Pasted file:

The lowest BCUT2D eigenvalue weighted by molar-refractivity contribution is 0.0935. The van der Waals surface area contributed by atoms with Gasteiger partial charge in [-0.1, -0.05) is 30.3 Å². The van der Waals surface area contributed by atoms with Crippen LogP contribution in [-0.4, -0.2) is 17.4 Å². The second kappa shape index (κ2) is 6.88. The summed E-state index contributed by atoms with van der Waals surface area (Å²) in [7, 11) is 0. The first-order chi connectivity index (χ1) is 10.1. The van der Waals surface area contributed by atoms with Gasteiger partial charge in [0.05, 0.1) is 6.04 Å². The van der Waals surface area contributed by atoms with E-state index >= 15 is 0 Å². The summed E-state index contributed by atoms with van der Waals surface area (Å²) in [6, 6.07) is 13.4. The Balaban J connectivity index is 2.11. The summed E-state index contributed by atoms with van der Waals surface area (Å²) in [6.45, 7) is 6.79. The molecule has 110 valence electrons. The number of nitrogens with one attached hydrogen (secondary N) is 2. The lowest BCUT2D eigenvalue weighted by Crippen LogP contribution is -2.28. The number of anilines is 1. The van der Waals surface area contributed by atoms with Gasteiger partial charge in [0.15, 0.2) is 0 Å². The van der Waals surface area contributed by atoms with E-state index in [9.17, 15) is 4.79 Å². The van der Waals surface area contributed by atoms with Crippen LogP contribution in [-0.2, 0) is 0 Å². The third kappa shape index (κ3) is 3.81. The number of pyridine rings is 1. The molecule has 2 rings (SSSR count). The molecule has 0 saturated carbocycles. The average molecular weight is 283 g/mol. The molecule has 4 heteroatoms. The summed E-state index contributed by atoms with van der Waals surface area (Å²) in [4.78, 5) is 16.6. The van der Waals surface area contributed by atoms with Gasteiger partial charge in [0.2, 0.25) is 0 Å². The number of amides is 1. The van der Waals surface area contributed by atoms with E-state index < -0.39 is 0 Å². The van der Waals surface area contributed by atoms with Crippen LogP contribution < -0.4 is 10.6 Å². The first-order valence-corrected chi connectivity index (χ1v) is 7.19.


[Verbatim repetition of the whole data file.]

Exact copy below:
The lowest BCUT2D eigenvalue weighted by molar-refractivity contribution is 0.0935. The van der Waals surface area contributed by atoms with Gasteiger partial charge in [-0.1, -0.05) is 30.3 Å². The van der Waals surface area contributed by atoms with Crippen LogP contribution in [-0.4, -0.2) is 17.4 Å². The second kappa shape index (κ2) is 6.88. The summed E-state index contributed by atoms with van der Waals surface area (Å²) in [7, 11) is 0. The first-order chi connectivity index (χ1) is 10.1. The van der Waals surface area contributed by atoms with Gasteiger partial charge in [0.05, 0.1) is 6.04 Å². The van der Waals surface area contributed by atoms with E-state index >= 15 is 0 Å². The summed E-state index contributed by atoms with van der Waals surface area (Å²) in [6, 6.07) is 13.4. The Balaban J connectivity index is 2.11. The summed E-state index contributed by atoms with van der Waals surface area (Å²) in [6.45, 7) is 6.79. The molecule has 110 valence electrons. The number of nitrogens with one attached hydrogen (secondary N) is 2. The lowest BCUT2D eigenvalue weighted by Crippen LogP contribution is -2.28. The number of anilines is 1. The van der Waals surface area contributed by atoms with Gasteiger partial charge in [0.15, 0.2) is 0 Å². The van der Waals surface area contributed by atoms with E-state index in [9.17, 15) is 4.79 Å². The van der Waals surface area contributed by atoms with Crippen LogP contribution in [-0.2, 0) is 0 Å². The third kappa shape index (κ3) is 3.81. The number of pyridine rings is 1. The molecule has 2 rings (SSSR count). The molecule has 0 saturated carbocycles. The average molecular weight is 283 g/mol. The molecule has 4 heteroatoms. The summed E-state index contributed by atoms with van der Waals surface area (Å²) in [4.78, 5) is 16.6. The van der Waals surface area contributed by atoms with Gasteiger partial charge in [0.2, 0.25) is 0 Å². The number of amides is 1. The van der Waals surface area contributed by atoms with E-state index < -0.39 is 0 Å². The van der Waals surface area contributed by atoms with Crippen LogP contribution < -0.4 is 10.6 Å². The first-order valence-corrected chi connectivity index (χ1v) is 7.19.